It has been a busy week, and unfortunately I have let it affect my regular writing pattern. Much of this has been due to the regular business of the semester, but at least part of my absence was due to a trip to California with some of our Northwest University ministry students. Every year the group goes out-of-state to visit a significant number of churches in a weekend. The goal is for students to experience and evaluate a variety of preaching and teaching styles in addition to understanding more about the diverse body of Christ. During our trip, for instance, we visited a “hip” 20-something congregation, a new church plant, a huge African-American congregation, and a nationally prominent megachurch. These and others formed an interesting aggregate as we attended a total of nine services in a weekend. The experience will provide, I think, a helpful base for reflection.
The megachurch in question was none other than Saddleback Church. Pastored by Rick Warren and having an attendance of over 20,000 per week, it is serious business. The campus of the church is immaculate and immense, yet not, I think, overly ostentatious. Not for a church whose pastor has written the blazing bestseller The Purpose-Driven Life or prayed at the 2008 inaugurate of President Barack Obama.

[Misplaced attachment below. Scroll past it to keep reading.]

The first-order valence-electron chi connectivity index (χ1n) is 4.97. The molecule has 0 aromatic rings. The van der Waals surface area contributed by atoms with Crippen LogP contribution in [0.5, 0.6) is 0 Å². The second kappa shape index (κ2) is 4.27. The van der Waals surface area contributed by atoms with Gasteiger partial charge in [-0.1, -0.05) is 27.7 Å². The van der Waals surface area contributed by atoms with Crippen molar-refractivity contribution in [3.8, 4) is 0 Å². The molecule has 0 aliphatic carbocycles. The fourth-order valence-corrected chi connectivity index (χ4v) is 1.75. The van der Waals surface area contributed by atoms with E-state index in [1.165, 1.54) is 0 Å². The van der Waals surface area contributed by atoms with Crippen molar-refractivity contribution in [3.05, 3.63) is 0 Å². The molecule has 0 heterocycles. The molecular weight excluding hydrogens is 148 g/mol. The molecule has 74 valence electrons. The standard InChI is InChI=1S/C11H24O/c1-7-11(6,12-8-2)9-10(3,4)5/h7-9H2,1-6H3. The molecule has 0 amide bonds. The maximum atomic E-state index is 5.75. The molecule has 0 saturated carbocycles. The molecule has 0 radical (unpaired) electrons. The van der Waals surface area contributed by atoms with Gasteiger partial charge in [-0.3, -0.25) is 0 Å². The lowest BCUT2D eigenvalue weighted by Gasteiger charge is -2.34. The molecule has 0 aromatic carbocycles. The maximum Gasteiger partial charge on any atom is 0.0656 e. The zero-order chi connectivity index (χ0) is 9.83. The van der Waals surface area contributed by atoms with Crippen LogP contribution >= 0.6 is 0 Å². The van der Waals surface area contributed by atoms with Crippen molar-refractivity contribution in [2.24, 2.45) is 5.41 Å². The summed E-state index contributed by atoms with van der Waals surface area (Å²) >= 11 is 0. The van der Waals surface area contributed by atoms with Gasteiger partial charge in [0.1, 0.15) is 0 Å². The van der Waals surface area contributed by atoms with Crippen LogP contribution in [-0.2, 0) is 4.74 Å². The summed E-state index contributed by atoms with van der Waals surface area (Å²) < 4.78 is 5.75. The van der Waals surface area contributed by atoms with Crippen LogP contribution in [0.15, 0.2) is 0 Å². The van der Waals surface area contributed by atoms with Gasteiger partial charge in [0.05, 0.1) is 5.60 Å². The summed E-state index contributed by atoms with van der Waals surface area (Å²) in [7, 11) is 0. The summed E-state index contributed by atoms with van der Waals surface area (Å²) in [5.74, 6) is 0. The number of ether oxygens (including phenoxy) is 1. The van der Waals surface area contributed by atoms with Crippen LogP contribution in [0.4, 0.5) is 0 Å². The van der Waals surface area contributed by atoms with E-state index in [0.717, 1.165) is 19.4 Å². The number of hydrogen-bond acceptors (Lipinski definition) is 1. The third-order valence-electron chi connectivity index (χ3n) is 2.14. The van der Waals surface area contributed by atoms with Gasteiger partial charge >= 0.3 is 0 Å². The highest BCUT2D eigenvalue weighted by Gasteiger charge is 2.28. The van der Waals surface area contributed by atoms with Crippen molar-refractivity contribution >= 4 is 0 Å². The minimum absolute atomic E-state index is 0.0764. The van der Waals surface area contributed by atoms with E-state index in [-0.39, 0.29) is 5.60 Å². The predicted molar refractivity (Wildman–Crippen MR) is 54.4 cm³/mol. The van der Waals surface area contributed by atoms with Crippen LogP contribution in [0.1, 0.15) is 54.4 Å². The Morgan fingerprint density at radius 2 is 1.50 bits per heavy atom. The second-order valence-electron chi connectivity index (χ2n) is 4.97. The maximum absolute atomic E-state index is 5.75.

This lack of ostentation was on display in the person and presentation of Rick Warren himself, who spoke on the Saturday night service we attended. It was a very basic and unassuming message without a lot of flash or excitement. He spoke plainly yet truthfully. It was the kind of message that seemed to fit with the feel of the congregation and the Southern California culture, yet would have been as expected in a church of 100 as it was in a 20,000 person behemoth like Saddleback. My outside expectations were somewhat altered.
My favorite moment, I think, was when Warren spoke of service and humility. Though I do not have the exact quotation, he talked about how so many people he meets wants to speak with him about leadership. Considering the achievements that surround him, this makes sense. All the same his answer was telling. He basically said leadership isn’t about tricks, skills, or methods, so much as it is being a servant. As he said it, many people want to talk to him about leadership; not a lot want to speak with him about service. It’s a simple yet bold teaching from a man who could have said anything he wanted. It is Scriptural. It is truth.
It is encouraging to know that in our day of endless leadership book after leadership book, there are those in lofty places who do recognize and reflect upon those truths upheld by Christ himself:
Sitting down, Jesus called the Twelve and said, “Anyone who wants to be first must be the very last, and the servant of all.” (Mark 9:35)